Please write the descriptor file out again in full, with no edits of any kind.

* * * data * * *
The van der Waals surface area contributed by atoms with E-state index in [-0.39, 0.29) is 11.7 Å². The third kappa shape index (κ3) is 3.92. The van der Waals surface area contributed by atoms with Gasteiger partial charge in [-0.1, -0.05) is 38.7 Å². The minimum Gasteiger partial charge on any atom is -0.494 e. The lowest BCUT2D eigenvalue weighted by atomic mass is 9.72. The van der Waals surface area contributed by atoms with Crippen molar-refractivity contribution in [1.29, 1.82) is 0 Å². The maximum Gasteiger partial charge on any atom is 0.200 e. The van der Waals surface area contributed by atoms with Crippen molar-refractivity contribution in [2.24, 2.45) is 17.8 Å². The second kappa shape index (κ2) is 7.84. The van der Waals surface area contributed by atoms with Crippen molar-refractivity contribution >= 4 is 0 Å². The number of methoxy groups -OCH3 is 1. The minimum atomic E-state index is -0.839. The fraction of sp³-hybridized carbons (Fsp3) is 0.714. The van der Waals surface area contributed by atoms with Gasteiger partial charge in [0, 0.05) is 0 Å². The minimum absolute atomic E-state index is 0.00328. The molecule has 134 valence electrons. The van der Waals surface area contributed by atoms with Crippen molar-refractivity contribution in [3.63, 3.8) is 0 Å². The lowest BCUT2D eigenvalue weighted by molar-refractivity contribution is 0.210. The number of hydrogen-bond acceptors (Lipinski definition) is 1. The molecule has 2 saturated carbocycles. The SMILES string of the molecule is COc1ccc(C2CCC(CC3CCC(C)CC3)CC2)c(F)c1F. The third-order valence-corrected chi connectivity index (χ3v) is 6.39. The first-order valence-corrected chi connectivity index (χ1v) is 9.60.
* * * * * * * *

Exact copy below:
The van der Waals surface area contributed by atoms with E-state index in [-0.39, 0.29) is 11.7 Å². The third kappa shape index (κ3) is 3.92. The van der Waals surface area contributed by atoms with Gasteiger partial charge in [-0.1, -0.05) is 38.7 Å². The minimum Gasteiger partial charge on any atom is -0.494 e. The lowest BCUT2D eigenvalue weighted by atomic mass is 9.72. The van der Waals surface area contributed by atoms with Crippen molar-refractivity contribution in [1.29, 1.82) is 0 Å². The maximum Gasteiger partial charge on any atom is 0.200 e. The van der Waals surface area contributed by atoms with Crippen molar-refractivity contribution in [2.24, 2.45) is 17.8 Å². The second kappa shape index (κ2) is 7.84. The van der Waals surface area contributed by atoms with Crippen molar-refractivity contribution >= 4 is 0 Å². The number of methoxy groups -OCH3 is 1. The minimum atomic E-state index is -0.839. The fraction of sp³-hybridized carbons (Fsp3) is 0.714. The van der Waals surface area contributed by atoms with Gasteiger partial charge in [0, 0.05) is 0 Å². The minimum absolute atomic E-state index is 0.00328. The molecule has 134 valence electrons. The van der Waals surface area contributed by atoms with Crippen molar-refractivity contribution in [3.63, 3.8) is 0 Å². The lowest BCUT2D eigenvalue weighted by molar-refractivity contribution is 0.210. The number of hydrogen-bond acceptors (Lipinski definition) is 1. The molecule has 2 saturated carbocycles. The SMILES string of the molecule is COc1ccc(C2CCC(CC3CCC(C)CC3)CC2)c(F)c1F. The third-order valence-corrected chi connectivity index (χ3v) is 6.39. The first-order valence-corrected chi connectivity index (χ1v) is 9.60.